Lamy Safari Week – Day Seven: It’s Not Easy Being Green

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This is the only Safari I really dislike. This is the 2015 Neon Lime. While I know it has its fervent fans, I’m sorry to say that I personally am over my limit with both green Safaris and neon Safaris.

I see that I’ve kept the cardboard spacer in place.  No other Safari of mine wears that cardboard collar.  It’s almost a sign of rejection, or silent protest.  I’m saying, It is never going to be inked.  Oh yeah, I bought it, but I won’t use it.  Take that, Lamy person who keeps making everything green.

I think I did mention earlier in the week that the Safari was made for middle schoolers?  That level of maturity may ring a bell here.

But then, I decided to do a Lamy Safari Week.  And, while I was photographing the Safaris, I accidentally realized something. That awful Neon Lime Safari actually looks very nice next to the Pink Safari.  And I love my pink one.  So is it possible that Neon Lime is not that bad after all?

Darn you, Lamy.  There is truly nothing about the Safari I can’t grow to appreciate — not even neon lime.

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Lamy Safari Week – Day Six: One Tough Customer

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This is the current Charcoal Safari.  It might be a boring color for a Safari, but it’s one of my favorites to actually use.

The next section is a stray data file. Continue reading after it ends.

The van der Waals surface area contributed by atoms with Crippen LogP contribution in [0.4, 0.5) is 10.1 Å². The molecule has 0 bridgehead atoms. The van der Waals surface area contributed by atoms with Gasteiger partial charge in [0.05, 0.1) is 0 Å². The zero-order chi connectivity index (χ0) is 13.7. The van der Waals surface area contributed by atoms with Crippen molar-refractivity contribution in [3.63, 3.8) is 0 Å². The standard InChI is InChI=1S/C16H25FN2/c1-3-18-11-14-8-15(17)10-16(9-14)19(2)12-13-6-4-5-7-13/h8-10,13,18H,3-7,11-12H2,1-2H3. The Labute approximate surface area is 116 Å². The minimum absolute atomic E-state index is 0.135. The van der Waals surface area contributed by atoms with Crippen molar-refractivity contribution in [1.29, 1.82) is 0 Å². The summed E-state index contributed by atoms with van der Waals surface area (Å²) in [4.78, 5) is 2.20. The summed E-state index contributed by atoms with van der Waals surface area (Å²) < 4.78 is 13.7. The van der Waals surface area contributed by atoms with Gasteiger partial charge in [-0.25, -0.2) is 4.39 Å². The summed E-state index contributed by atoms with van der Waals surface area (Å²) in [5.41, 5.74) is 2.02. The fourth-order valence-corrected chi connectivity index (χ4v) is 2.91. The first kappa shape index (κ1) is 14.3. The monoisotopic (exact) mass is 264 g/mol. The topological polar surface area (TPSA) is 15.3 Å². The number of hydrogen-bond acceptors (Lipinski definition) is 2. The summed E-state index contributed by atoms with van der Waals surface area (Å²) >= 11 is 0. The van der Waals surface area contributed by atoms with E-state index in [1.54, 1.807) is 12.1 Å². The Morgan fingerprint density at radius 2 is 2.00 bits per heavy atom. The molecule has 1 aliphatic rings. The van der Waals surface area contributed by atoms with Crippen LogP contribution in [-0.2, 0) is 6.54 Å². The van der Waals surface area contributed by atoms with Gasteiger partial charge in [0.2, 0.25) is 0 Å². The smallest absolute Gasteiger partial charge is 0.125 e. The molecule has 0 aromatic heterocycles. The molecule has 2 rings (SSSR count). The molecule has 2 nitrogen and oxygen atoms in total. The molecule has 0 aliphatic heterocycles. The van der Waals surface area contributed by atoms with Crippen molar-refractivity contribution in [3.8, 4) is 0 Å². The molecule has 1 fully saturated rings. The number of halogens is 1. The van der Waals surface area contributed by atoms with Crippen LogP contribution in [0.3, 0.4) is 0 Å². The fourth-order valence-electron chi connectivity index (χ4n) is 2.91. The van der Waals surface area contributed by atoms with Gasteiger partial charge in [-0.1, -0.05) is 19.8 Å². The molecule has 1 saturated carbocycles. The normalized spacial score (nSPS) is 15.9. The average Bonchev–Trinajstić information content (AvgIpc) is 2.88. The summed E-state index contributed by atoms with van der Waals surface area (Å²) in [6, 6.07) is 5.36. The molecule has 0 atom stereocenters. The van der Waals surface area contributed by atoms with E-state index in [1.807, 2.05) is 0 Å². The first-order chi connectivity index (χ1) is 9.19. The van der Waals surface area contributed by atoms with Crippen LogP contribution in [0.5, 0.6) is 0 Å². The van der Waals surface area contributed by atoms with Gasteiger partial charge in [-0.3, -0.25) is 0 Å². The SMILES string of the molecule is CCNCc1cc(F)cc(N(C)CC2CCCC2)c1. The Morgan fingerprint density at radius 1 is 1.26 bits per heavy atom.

Unlike the other regular-line Safaris, the Charcoal Safari has a matte, textured plastic body.   That makes it much more scratch and wear-resistant.  It’s also nice to grip.

I wish Lamy used this matte plastic more often.  It isn’t new to the Safari: it was used in the early Savannah Green and Terracotta models.  It’s tougher and it’s more discreet, which is nice at times.

And, as long as I’m writing a wish list, why not reissue the Savanna Green and Terracotta Safari for a while?  It would be a fitting tribute to the history of the pen to see those colors in the hands of users once again.

Lamy Safari Week – Day Four: Sunshine on a Cloudy Day

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Yellow is (tied for) my favorite color.  Over the years they’ve changed the clip color from black to chrome, and the shade of yellow has changed slightly.  And sometimes a vendor comes up with a special edition yellow Safari.  So over the years, I’ve ended up with three different yellows.

This is the current Yellow Safari, the standard, normal one, and this is the only one I actually write with.  It would be enough on its own.  It always brightens my day.

Lamy Safari Week – Day Three: Trying to Be Reasonable

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This is a nice discontinued Safari in the “Flame” colors — orange pen, red clip.

I found it one year at the Chicago Pen Show for pretty much the regular price, maybe a tiny bit higher.  No biggie.  No one else wanted it; it had been sitting out on the table for two days.  And that is how it should be, I think.